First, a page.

The Boston Light

Lighthouses have always fascinated me. I imagine ships of long ago, searching for these beacons of light to guide their way in the darkness. It makes me want to know more about those stark, lonely buildings where the light originated…and those who dwelled there in life…and quite possibly in death.

The Boston Light (also known as the Boston Head Light) was the first lighthouse stationed in what is now known as the United States. It is located on the Little Brewster island, once known as Beacon Island. The building itself is the second oldest lighthouse, as the first one met its demise during the American Revolution. It was rebuilt in 1783, which makes New Jersey’s lighthouse, the Sandy Hook Light (built in 1764) the oldest one still standing. The original building was erected in 1716, and its tower was lit by George Worthylake, the first Boston Light keeper on September 14 of that year.

There are many visitors to the island now that claim to see ghosts…and the history of the lighthouse is certainly rich enough to provide the inspiration for many a supernatural tale. George Worthylake, his wife, and one of his daughters, Ruth, were in a boating accident and drowned after he had been the lighthouse keeper for only two years. The second man to hold the job was named Robert Saunders…and he too drowned, a mere few days after his employment.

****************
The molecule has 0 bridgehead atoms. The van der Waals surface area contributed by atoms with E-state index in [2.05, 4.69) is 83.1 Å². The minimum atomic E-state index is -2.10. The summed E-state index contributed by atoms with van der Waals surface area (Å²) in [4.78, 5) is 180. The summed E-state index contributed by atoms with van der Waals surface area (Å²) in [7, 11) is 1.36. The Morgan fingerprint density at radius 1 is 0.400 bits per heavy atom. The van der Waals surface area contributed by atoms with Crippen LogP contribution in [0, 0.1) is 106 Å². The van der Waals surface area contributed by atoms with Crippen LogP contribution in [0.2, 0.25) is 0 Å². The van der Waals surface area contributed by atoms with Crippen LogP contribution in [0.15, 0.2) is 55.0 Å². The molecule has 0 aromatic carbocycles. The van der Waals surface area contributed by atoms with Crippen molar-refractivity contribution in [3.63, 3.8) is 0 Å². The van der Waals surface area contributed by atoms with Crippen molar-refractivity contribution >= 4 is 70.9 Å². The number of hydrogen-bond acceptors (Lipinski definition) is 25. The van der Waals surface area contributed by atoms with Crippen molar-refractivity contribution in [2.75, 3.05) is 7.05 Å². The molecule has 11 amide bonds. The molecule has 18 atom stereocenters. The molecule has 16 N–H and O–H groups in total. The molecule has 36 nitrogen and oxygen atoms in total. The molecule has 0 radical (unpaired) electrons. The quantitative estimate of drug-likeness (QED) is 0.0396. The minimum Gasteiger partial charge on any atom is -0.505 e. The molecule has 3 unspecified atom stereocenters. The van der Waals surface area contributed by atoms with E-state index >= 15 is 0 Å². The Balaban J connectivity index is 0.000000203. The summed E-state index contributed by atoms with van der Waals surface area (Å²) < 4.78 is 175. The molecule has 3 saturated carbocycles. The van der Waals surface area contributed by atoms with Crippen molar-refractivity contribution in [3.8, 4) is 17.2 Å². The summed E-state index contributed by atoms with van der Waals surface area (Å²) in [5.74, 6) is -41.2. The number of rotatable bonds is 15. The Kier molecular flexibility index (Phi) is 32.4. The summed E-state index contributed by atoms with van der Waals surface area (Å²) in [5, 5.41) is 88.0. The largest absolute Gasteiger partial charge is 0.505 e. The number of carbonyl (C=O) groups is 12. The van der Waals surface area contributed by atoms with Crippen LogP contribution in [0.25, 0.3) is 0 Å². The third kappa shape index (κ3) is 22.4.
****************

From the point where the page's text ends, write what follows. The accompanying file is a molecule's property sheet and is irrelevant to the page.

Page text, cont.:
The lighthouse was badly damaged by fire in 1751 (which led to installing a lightening rod to avert the strikes that had caused the fires). It was then completely destroyed during the Revolutionary War. Once independence from England was secure, the lighthouse was rebuilt…and remains to this day.

All of the energy from the centuries past could have possibly left behind a few ghosts. People have reported seeing the apparition of a sailor, possibly one that was lost at sea…seeking rescue in the comfort of the lighthouse. There are more sinister apparitions reported as well…possibly ghosts left behind from a war that took their young lives and left the bodies forever separated from their home. There have been lighthouse keepers in the last century that have spoken of seeing a rocking chair move on it’s own…and animals reacting nervously in the rooms of the building.

Whatever….or whoever…remains, the Boston Light is a piece of this country’s history that remains standing. In a nation where so much is torn down and bulldozed in the name of “progress”, we must hold on to what is left to remember the past.